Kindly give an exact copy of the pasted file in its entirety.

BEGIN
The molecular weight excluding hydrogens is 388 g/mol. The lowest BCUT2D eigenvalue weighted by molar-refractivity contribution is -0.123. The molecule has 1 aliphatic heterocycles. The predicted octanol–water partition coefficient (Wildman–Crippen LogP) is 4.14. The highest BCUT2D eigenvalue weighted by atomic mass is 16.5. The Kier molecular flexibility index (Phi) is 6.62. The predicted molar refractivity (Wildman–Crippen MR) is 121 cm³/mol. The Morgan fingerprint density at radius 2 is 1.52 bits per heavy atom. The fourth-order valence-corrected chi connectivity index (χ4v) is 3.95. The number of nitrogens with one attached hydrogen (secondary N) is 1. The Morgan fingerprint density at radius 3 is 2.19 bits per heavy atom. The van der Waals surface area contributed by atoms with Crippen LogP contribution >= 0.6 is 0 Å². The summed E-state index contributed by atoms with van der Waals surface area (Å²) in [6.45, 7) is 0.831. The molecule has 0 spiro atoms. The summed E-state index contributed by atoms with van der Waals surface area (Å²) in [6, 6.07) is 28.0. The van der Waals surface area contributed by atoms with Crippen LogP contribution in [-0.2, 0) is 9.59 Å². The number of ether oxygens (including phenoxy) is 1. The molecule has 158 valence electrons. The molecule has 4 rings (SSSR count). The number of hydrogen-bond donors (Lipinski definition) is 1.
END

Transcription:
The molecular weight excluding hydrogens is 388 g/mol. The lowest BCUT2D eigenvalue weighted by molar-refractivity contribution is -0.123. The molecule has 1 aliphatic heterocycles. The predicted octanol–water partition coefficient (Wildman–Crippen LogP) is 4.14. The highest BCUT2D eigenvalue weighted by atomic mass is 16.5. The Kier molecular flexibility index (Phi) is 6.62. The predicted molar refractivity (Wildman–Crippen MR) is 121 cm³/mol. The Morgan fingerprint density at radius 2 is 1.52 bits per heavy atom. The fourth-order valence-corrected chi connectivity index (χ4v) is 3.95. The number of nitrogens with one attached hydrogen (secondary N) is 1. The Morgan fingerprint density at radius 3 is 2.19 bits per heavy atom. The van der Waals surface area contributed by atoms with Crippen LogP contribution >= 0.6 is 0 Å². The summed E-state index contributed by atoms with van der Waals surface area (Å²) in [6.45, 7) is 0.831. The molecule has 0 spiro atoms. The summed E-state index contributed by atoms with van der Waals surface area (Å²) in [6, 6.07) is 28.0. The van der Waals surface area contributed by atoms with Crippen LogP contribution in [-0.2, 0) is 9.59 Å². The number of ether oxygens (including phenoxy) is 1. The molecule has 158 valence electrons. The molecule has 4 rings (SSSR count). The number of hydrogen-bond donors (Lipinski definition) is 1.